Gender equality during COVID-19

5 ideas for action

Patty Alleman and Laura Rumble
27 March 2020

My sister is a nurse. She’s one of the female health heroes on the frontlines of the COVID-19 response, and she’s not alone. Women make up 70 per cent of health and social sector workers globally.

Think about your latest social media feed. Caregivers overwhelmed with the dual care burdens of paid and unpaid work, from ensuring children continue learning when schools are closed to caring for sick relatives while facing mobility limitations and employment hurdles. How many of you immediately thought of a female face – a friend, sister, daughter or you?

Experience shows us that public health crises deepen gender inequalities with devastating impacts on girls and women. And too often, the gendered impacts of disease outbreaks are ignored. We want to learn from our past mistakes and do better.

Crisis can spur momentous change. Here are 5 core actions for gender equality that UNICEF is calling for and practicing in the COVID-19 response


1. Care for caregivers


Together, we must provide adequate support, including childcare, health services, and other social support and protections for vital frontline responders, most of whom are women. Their roles are frequently overlooked and underpaid. We need to support them and keep them safe.

Since women and girls often take the caregiving lead at home, let’s un-stereotype roles. At home all caregivers can share new responsibilities as “teachers”, fairly distribute chores and support boys to lead in quality caregiving of younger siblings.

Public and private employers must also champion family-friendly policies to protect employees, reduce stress, and support improved child and family well-being. We are lucky to work for UNICEF, which already has these policies in place. As a mother of two young sons, I know I am very fortunate to have this support, but also believe this should be the norm, not the exception, for all families wherever they work



" Their roles are frequently overlooked and underpaid. We need to support them and keep them safe"



2. Prepare for increases in gender-based violence (GBV)


GBV in all forms – including domestic violence – will increase during an emergency. All first responders need to know how to handle disclosure of GBV by women and girls they will encounter. Our GBV Pocket Guide, also an app, can help.

We can also all help amplify existing GBV hotlines and other support mechanisms in our community on our social media channels. Don’t underestimate the power of your voice to let women and adolescent girls know where they can get care.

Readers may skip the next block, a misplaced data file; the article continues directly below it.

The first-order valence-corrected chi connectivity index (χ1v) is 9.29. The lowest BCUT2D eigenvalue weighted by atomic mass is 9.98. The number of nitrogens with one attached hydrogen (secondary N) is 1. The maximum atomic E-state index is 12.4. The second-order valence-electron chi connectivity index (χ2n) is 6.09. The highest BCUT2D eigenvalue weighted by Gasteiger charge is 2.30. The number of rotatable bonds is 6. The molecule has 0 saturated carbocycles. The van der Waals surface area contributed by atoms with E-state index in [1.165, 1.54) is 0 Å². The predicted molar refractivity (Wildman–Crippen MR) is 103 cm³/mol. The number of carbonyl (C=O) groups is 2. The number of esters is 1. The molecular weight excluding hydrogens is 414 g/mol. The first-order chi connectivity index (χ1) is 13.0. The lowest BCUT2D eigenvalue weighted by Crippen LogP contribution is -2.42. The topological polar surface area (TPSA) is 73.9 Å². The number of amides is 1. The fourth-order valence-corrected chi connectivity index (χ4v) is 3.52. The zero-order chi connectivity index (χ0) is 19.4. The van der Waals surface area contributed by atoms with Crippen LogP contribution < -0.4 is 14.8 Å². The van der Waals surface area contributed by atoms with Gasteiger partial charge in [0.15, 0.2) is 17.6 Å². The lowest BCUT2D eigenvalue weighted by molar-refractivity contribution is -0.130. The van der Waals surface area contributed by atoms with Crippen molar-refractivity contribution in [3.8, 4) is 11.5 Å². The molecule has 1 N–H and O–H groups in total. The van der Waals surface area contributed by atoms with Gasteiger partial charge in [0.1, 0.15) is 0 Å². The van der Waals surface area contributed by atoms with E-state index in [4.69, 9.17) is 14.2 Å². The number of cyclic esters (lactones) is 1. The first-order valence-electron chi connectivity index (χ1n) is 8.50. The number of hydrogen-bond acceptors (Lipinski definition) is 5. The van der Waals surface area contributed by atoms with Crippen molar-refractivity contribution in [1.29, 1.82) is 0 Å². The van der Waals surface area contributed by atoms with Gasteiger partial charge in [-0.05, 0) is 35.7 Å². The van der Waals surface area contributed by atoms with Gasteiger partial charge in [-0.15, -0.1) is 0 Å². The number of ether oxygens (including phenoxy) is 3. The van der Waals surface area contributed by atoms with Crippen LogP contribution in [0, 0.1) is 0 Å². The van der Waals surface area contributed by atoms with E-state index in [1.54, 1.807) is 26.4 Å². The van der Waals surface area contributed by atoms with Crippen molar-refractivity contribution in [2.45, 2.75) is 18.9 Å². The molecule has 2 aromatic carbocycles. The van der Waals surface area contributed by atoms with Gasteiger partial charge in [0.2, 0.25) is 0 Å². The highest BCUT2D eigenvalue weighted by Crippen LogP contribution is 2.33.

"Coverage needs to talk about the increase in GBV and services available to support survivors"



3. Maintain core health and education services and systems


Evidence from past epidemics indicate that efforts to contain outbreaks often interrupt education services and divert resources from routine health services, including maternal and child health, HIV care and the clinical management of rape.

Together, we must ensure the continuity of core and quality education and health services, including through alternative delivery methods. It is especially important that we prioritize education for adolescent girls already facing significant risk of school-drop out, which could contribute to increased teenage pregnancies and sexual exploitation and abuse.

A girl sitting at her doorstep with a textbook


"It is especially important that we prioritize education for adolescent girls"



4. Engage existing women’s and youth rights networks for connectivity and vital information


The social support adolescent girls find in schools through peers and mentors are universal. As schools transition to remote learning, let’s be sure adolescent girls and boys both find ways to connect and engage in order to continue learning. Let’s facilitate interconnectedness and empowerment. Digital learning platforms and other innovative tools, including our U-Report, can help.

Women and youth networks are also central communicators and should be engaged to ensure the meaningful participation of girls and women in all decision-making processes and service delivery; yet these organizations need more flexible resources to continue their work.



"Let’s facilitate interconnectedness and empowerment."



5. Ensure gender data are available, analyzed and actionable

Everything we do is inter-connected. To really understand and address the health, economic and social impacts of COVID-19, we must prioritize looking at sex, age and disability data together as well as independently.



"We must prioritise looking at sex, age and disability data"


As we move forward in our media consumption of COVID-19, let us all call out gender inequities or ambiguities. Virus cases shouldn’t be presented as homogenous numbers with no face. Coverage needs to talk about the increase in GBV and services available to support survivors. “Families” and “caregiver roles”, including those of teachers, shouldn’t be represented as only female. And let’s keep the unique needs and opportunities of adolescent girls at the forefront of our efforts to push for #Generation Equality.

Patty Alleman is Senior Advisor and Lauren Rumble is Principal Advisor, Gender Section, UNICEF.